Another possibility is simply that your system resources were overcommitted. I was just looking through an old Process Monitor log for one of my machines and found that BOINC apparently polls the lockfiles every 5 minutes, just to make sure they're still there. Perhaps if it takes too long to get a response from the system, it kicks out the messages shown in your errors. How many of those 32 HT cores are running tasks at the same time?

2 for the 2 GPUs and then the remaining 30 each running its own WU,
Thanks for that analysis and your incite, To be honest I can not remember if anything happened on the computer prior to this. I am trying to just get the system stable right now. I have tried the autotuning of the setup, but I do not thing I started BOINC as the system started to lock up prior to my doing anything.

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Message 1898353 - Posted: 30 Oct 2017, 22:42:35 UTC - in response to Message 1898348.  

Yeah, 30 concurrent CPU tasks might be a bit much. You might be able to glean some information from the BOINC event log (stored in the BOINC data directory as stdoutdae.txt) for that time period around 16:47:12 yesterday, when the client seems to have gone AWOL.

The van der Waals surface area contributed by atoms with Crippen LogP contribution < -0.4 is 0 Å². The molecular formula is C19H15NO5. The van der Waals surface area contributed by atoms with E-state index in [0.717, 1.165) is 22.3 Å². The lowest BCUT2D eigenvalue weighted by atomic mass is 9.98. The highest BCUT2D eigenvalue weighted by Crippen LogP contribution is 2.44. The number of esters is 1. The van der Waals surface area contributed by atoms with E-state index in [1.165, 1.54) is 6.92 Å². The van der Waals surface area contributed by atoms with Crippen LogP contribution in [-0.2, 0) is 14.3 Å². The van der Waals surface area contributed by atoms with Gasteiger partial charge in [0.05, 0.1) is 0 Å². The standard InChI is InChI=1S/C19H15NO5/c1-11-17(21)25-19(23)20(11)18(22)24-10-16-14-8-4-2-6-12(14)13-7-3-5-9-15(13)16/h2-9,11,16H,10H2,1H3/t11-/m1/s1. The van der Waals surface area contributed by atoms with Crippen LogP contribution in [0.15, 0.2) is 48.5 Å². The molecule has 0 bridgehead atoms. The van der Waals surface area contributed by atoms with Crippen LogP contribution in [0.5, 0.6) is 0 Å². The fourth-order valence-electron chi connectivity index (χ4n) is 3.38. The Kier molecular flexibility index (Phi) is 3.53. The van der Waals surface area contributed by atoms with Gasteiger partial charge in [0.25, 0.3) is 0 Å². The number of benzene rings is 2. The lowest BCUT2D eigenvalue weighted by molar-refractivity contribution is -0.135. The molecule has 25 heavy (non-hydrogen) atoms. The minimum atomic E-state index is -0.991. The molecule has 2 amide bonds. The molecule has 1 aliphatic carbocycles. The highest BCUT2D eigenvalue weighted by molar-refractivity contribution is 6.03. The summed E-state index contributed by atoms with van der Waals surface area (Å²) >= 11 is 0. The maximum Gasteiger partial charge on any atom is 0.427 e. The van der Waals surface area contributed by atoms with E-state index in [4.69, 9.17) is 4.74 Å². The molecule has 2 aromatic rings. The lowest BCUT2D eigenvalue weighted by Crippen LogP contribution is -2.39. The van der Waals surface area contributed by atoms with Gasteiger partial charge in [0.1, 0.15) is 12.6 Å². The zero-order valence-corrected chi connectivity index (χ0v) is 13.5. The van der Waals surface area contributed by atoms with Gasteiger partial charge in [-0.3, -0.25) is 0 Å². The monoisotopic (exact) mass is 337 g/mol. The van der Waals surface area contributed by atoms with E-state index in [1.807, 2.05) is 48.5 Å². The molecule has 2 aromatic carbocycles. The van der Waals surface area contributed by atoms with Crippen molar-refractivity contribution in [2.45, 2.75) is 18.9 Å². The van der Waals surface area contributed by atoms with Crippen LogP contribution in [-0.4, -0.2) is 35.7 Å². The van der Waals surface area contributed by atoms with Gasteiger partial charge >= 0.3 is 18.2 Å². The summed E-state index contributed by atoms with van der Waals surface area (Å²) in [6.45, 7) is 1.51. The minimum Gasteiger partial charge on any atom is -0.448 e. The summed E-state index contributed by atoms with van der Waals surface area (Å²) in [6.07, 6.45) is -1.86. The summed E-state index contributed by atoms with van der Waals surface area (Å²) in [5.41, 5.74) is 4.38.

I've also noticed that, although the tasks that ended with errors displayed one or more lockfile related messages, it was ultimately the "finish file present too long" which did them in. These sorts of errors also often happen due to an overburdened system. The "finish file" is a rather odd method used for the science app to notify BOINC that processing is completed for a task. Unfortunately, BOINC only allows about 10 seconds to read the file. If anything causes a delay of more than 10 seconds, BOINC simply trashes the task. Of course, usually just a fraction of a second is all that's needed, but if another process is hogging system resources right about that time, the "finish file present too long" error is the result.

With 32 HT cores, Windows 10, the latest NVIDIA driver, and the latest and greatest (?) version of BOINC, it looks like you're right out there on the bleeding edge, so it could well be this won't be the last time you run into some of these sorts of errors. Good luck to ya! ;^)
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Message 1898356 - Posted: 30 Oct 2017, 22:53:21 UTC

I would recommend cutting the number of CPU tasks down to 28, but you may get away with 29. ;-)

Cheers.
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Message 1898364 - Posted: 30 Oct 2017, 23:47:01 UTC - in response to Message 1898356.